Mississippi State Capitol

Completed: 1903
Theodore Link
Photo: Robert Deering 4/10/2015

The Mississippi State Capitol is located in Jackson and has been the home of Mississippi's state legislature since 1903. It is the third capitol building in Jackson.

The building was built on the site of the old state penitentiary and was created by Theodore Link, an architect from St. Louis, Missouri. The building cost $1,095,681, which was paid by the Illinois Central Railroad in the form of back taxes they owed to the state.

The building, which is in the Beaux-Arts architectural style, was designed to house all branches of the Mississippi state government, although now the judicial branch is housed in the Gartin Justice Building across High Street.

The walls of the rotunda are Italian white marble with a base of New York jet-black marble. Eight large columns are art marble known as scagliola. The dome interior contains 750 lights which illuminate the blindfolded female figure representing "Blind Justice" and four scenes: two Indians, a Spanish explorer and a Confederate general. Balustrades are cast iron and original to the building.

In 1979, it had a complete renovation, which cost $19 million. The renovation attempted to maintain the original design whenever practical. It was completed in 1983.


ORIGIN OF STATE NAME: The name of the state derives from the Mississippi River, which flows along its western boundary, whose name comes from the Ojibwe word misi-ziibi ("Great River").


STATE MOTTO: "Virtute et armis" - By valor and arms

1890 PREAMBLE:  We, the people of Mississippi in convention assembled, grateful to Almighty God, and invoking His blessing on our work.

ADDRESS:  400 High St, Jackson, MS 39201

We visited the Mississippi State Capitol building in April 2015.  However, as you can see from the pictures, the structure is under going some rennovation.  Even inside we were restricted from the area under the dome to guard against any falling debris from the work being performed.  We will have to revisit and and shoot the pictures again after the work is completed later this year.  Hopefully, it will be a day with lots of sunshine.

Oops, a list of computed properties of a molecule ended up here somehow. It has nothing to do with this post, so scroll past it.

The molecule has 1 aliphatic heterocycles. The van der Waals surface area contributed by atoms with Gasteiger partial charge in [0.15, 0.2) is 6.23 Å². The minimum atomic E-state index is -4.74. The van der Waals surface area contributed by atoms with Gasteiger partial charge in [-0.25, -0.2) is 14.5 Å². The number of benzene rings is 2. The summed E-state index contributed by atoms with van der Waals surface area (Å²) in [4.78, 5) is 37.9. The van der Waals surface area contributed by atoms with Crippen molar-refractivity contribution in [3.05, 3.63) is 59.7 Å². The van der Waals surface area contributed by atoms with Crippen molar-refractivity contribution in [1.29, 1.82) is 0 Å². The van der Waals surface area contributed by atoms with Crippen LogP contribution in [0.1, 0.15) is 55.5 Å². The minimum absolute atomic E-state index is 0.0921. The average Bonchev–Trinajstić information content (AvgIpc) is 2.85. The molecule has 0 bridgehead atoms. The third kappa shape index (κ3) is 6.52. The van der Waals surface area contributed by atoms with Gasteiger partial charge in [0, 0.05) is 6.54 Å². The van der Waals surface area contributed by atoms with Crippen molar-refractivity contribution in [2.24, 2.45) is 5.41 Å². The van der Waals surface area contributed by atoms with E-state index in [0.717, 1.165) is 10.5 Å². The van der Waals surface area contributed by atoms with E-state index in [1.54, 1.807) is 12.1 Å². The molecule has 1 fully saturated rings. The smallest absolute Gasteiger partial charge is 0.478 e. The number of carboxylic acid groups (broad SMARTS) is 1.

Robert & Ferdie Deering
Photo: Mildred Deering 1960
Robert Deering
Photo: Ferdie Deering 1960
Cheryl & Robert Deering
Photo: Ferdie Deering 1953

 Old Capitol Building

Completed: 1839
Architect: William Nichols

Stock Photo

The Old Mississippi State Capitol, also known as Old Capitol Museum or Old State Capitol, was the Mississippi statehouse from 1839 until 1903. It is operated as a museum by the state of Mississippi. Among the features is a rotunda dome 94 feet high.  The building is a Mississippi State Historic Site and was declared a National Historic Landmark in 1990. 

The Old Capitol was the site of some of the state’s most significant legislative actions, such as the passage of the 1839 Married Women’s Property Act, Mississippi’s secession from the Union in 1861, and the crafting of the 1868 and 1890 state constitutions. The Old Capitol has been restored to its original grandeur and reopened by the state as a free museum focusing on the distinguished history of the building and the events that have taken place in it. Interactive multimedia exhibits explore the roles of the legislature, governor, and high court, as well as the importance of historic preservation to the state, the activities that took place in the building after the New Capitol was constructed in 1903, and much more.

ADDRESS: 100 State Street, Jackson, Mississippi

MUSEUM HOURS: Open Tuesday–Saturday 9 a.m.–5 p.m.; Sunday 1–5 p.m.: Closed Mondays. 

Robert Deering at the War Memorial
Next to the Old Mississippi State Capitol
Photo: Ferdie Deering 1960